Monday, November 5, 2012

tSH goes to Saimaa - part 2!

As we continued on our way, the day expanded into that of cold dry sunshine, which was lucky for us because it had been raining for the last several days previous. Unfortunately what this meant instead was mud. Something that I had miscalculated in my dress. Our driver and Hong Kong P had accounted for it though, and had smartly dressed in wellies/rainboots, gloves, and beanies. The most I could claim was waterproofed sneakers and my snowboarding jacket. At least I wasn't completely hopeless.

More stops for gorgeous photos before we reached another small town, this time to check out a cathedral we could see from the road. Unfortunately it wasn't open but we got to walk around it and see the grounds, which were beautiful themselves.


We could see from the outside that this cathedral had a gorgeous set of stained glass windows (which were hard to see from the outside), but there was a peek of a clear window that allowed us to see what one of them would look like from the inside.

As we walked around the whole thing we stumbled upon a mass memorial grave. Judging by the dates on all of them (which were all very similar - like within a year of each other), it seems to be all related to a similar set of battles from WWII. Reaching into our minds, our group guessed these were Finnish soldiers fallen in battle whose bodies were never recovered (the graves were quite close together). Our driver thought he remembered that Finland was part on the Russian side of the war until a certain point then switched to the Allied side. Quite to my embarrassment I hadn't remembered Finland being part of the war. Seems I need to go back to the books.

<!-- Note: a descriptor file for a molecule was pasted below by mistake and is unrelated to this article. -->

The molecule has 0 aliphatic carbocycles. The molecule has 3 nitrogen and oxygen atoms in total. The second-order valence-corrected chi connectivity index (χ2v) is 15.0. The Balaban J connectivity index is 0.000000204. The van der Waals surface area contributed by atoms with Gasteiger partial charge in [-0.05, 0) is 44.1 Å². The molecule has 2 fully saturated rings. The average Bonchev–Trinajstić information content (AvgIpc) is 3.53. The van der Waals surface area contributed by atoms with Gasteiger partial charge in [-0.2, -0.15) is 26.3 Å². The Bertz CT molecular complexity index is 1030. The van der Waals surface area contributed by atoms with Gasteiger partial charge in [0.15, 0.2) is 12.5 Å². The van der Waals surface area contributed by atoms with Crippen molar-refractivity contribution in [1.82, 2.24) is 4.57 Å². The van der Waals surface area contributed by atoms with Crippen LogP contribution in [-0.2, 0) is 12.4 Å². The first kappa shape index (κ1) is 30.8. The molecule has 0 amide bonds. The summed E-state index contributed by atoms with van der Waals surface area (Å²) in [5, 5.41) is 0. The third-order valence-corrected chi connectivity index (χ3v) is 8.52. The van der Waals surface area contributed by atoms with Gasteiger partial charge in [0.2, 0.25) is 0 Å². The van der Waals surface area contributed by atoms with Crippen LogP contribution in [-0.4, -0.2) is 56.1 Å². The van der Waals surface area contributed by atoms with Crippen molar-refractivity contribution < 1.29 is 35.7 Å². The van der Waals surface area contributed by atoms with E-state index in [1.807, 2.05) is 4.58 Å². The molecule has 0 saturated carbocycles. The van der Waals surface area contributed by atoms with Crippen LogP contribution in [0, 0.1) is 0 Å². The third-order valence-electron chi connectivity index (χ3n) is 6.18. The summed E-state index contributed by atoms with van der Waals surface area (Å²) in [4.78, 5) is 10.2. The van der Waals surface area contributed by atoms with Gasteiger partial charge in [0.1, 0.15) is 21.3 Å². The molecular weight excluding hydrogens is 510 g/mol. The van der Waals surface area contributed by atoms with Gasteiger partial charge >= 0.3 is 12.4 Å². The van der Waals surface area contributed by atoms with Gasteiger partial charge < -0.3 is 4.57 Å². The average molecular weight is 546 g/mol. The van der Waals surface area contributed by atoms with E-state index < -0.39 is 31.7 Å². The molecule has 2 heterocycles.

Beautiful and sad, either way. And I'm glad I know now.

We hopped back into the car for another excursion to beautiful places seeing beautiful things, before heading to our furthest destination, Mikkeli, for dinner.

Mikkeli, in comparison to many of the places we'd been to earlier in the day, is a fairly large town. Now, large town in the Finnish context means something like a population of maybe 50,000 people. It was big enough to warrant an entry in my Rough Guide to Finland though, so that's saying something. And according to Wikipedia it's the 20th biggest town in Finland. So, there you have it.

Since I had my guidebook with me, we decided to take its advice when seeking our dinner selection. First preference was an amazing-sounding highly recommended restaurant that was located on a 1870s triple-masted ship moored right in the harbor serving solid Finnish home-cooking. However when we called the number (which was the same on the internet, we checked), all we got was a disconnected message. Clearly not going to happen. We also went to the harbor once we got into town and though the boat was there, it was clearly closed. Damn you seasonal summer restaurants!

So we went back to the guidebook. Ah, here was another good one. This one boasted a good range of contemporary dishes such as bear-meat ravioli or oxtail soup. I was excited about this one because adding to my list of experienced exotic meats is always a plus. However when we drove to this one's location all we found was a Thai restaurant. Apparently out of business.